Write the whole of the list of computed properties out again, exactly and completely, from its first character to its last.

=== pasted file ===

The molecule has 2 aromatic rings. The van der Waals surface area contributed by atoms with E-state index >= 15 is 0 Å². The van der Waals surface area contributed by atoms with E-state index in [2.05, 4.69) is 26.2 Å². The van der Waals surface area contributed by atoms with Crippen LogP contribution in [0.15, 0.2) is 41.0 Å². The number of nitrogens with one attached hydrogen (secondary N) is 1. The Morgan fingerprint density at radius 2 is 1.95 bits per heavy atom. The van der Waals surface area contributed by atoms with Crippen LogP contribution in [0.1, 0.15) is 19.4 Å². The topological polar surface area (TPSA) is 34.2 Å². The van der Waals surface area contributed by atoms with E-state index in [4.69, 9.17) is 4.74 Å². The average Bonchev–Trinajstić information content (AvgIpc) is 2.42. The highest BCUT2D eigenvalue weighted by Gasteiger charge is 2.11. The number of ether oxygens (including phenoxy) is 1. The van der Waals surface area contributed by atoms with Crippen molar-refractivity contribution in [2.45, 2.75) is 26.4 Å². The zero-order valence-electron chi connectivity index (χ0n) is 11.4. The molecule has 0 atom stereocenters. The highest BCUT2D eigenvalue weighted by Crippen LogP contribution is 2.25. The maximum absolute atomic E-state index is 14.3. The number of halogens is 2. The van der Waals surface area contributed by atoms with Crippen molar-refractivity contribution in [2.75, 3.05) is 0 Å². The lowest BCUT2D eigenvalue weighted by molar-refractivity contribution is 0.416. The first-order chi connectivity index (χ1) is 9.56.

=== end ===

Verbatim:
The molecule has 2 aromatic rings. The van der Waals surface area contributed by atoms with E-state index >= 15 is 0 Å². The van der Waals surface area contributed by atoms with E-state index in [2.05, 4.69) is 26.2 Å². The van der Waals surface area contributed by atoms with Crippen LogP contribution in [0.15, 0.2) is 41.0 Å². The number of nitrogens with one attached hydrogen (secondary N) is 1. The Morgan fingerprint density at radius 2 is 1.95 bits per heavy atom. The van der Waals surface area contributed by atoms with Crippen LogP contribution in [0.1, 0.15) is 19.4 Å². The topological polar surface area (TPSA) is 34.2 Å². The van der Waals surface area contributed by atoms with E-state index in [4.69, 9.17) is 4.74 Å². The average Bonchev–Trinajstić information content (AvgIpc) is 2.42. The highest BCUT2D eigenvalue weighted by Gasteiger charge is 2.11. The number of ether oxygens (including phenoxy) is 1. The van der Waals surface area contributed by atoms with Crippen molar-refractivity contribution in [2.45, 2.75) is 26.4 Å². The zero-order valence-electron chi connectivity index (χ0n) is 11.4. The molecule has 0 atom stereocenters. The highest BCUT2D eigenvalue weighted by Crippen LogP contribution is 2.25. The maximum absolute atomic E-state index is 14.3. The number of halogens is 2. The van der Waals surface area contributed by atoms with Crippen molar-refractivity contribution in [2.75, 3.05) is 0 Å². The lowest BCUT2D eigenvalue weighted by molar-refractivity contribution is 0.416. The first-order chi connectivity index (χ1) is 9.56.